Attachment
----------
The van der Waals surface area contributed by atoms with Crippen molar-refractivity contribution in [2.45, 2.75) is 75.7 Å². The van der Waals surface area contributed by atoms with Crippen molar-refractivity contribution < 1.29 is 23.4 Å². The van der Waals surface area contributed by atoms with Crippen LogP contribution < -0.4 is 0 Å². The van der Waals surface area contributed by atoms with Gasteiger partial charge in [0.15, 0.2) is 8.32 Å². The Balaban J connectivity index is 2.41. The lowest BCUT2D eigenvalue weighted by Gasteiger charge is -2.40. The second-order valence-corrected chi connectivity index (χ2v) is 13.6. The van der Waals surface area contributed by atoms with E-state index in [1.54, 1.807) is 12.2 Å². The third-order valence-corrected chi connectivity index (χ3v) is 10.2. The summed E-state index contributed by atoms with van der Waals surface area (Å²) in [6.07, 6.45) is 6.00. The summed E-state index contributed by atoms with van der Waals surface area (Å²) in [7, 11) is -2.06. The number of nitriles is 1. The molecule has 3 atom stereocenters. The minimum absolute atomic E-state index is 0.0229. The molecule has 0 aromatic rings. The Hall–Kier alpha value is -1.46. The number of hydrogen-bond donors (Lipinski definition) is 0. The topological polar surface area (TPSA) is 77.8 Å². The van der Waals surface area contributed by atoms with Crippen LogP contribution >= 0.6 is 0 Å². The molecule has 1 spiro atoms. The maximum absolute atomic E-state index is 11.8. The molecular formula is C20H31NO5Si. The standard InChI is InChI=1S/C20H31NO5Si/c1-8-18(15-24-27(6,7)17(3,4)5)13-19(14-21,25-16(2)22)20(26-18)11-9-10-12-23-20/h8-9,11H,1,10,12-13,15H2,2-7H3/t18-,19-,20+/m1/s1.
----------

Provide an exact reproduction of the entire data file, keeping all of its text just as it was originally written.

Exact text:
The van der Waals surface area contributed by atoms with Crippen molar-refractivity contribution in [2.45, 2.75) is 75.7 Å². The van der Waals surface area contributed by atoms with Crippen molar-refractivity contribution < 1.29 is 23.4 Å². The van der Waals surface area contributed by atoms with Crippen LogP contribution < -0.4 is 0 Å². The van der Waals surface area contributed by atoms with Gasteiger partial charge in [0.15, 0.2) is 8.32 Å². The Balaban J connectivity index is 2.41. The lowest BCUT2D eigenvalue weighted by Gasteiger charge is -2.40. The second-order valence-corrected chi connectivity index (χ2v) is 13.6. The van der Waals surface area contributed by atoms with E-state index in [1.54, 1.807) is 12.2 Å². The third-order valence-corrected chi connectivity index (χ3v) is 10.2. The summed E-state index contributed by atoms with van der Waals surface area (Å²) in [6.07, 6.45) is 6.00. The summed E-state index contributed by atoms with van der Waals surface area (Å²) in [7, 11) is -2.06. The number of nitriles is 1. The molecule has 3 atom stereocenters. The minimum absolute atomic E-state index is 0.0229. The molecule has 0 aromatic rings. The Hall–Kier alpha value is -1.46. The number of hydrogen-bond donors (Lipinski definition) is 0. The topological polar surface area (TPSA) is 77.8 Å². The van der Waals surface area contributed by atoms with Crippen LogP contribution >= 0.6 is 0 Å². The molecule has 1 spiro atoms. The maximum absolute atomic E-state index is 11.8. The molecular formula is C20H31NO5Si. The standard InChI is InChI=1S/C20H31NO5Si/c1-8-18(15-24-27(6,7)17(3,4)5)13-19(14-21,25-16(2)22)20(26-18)11-9-10-12-23-20/h8-9,11H,1,10,12-13,15H2,2-7H3/t18-,19-,20+/m1/s1.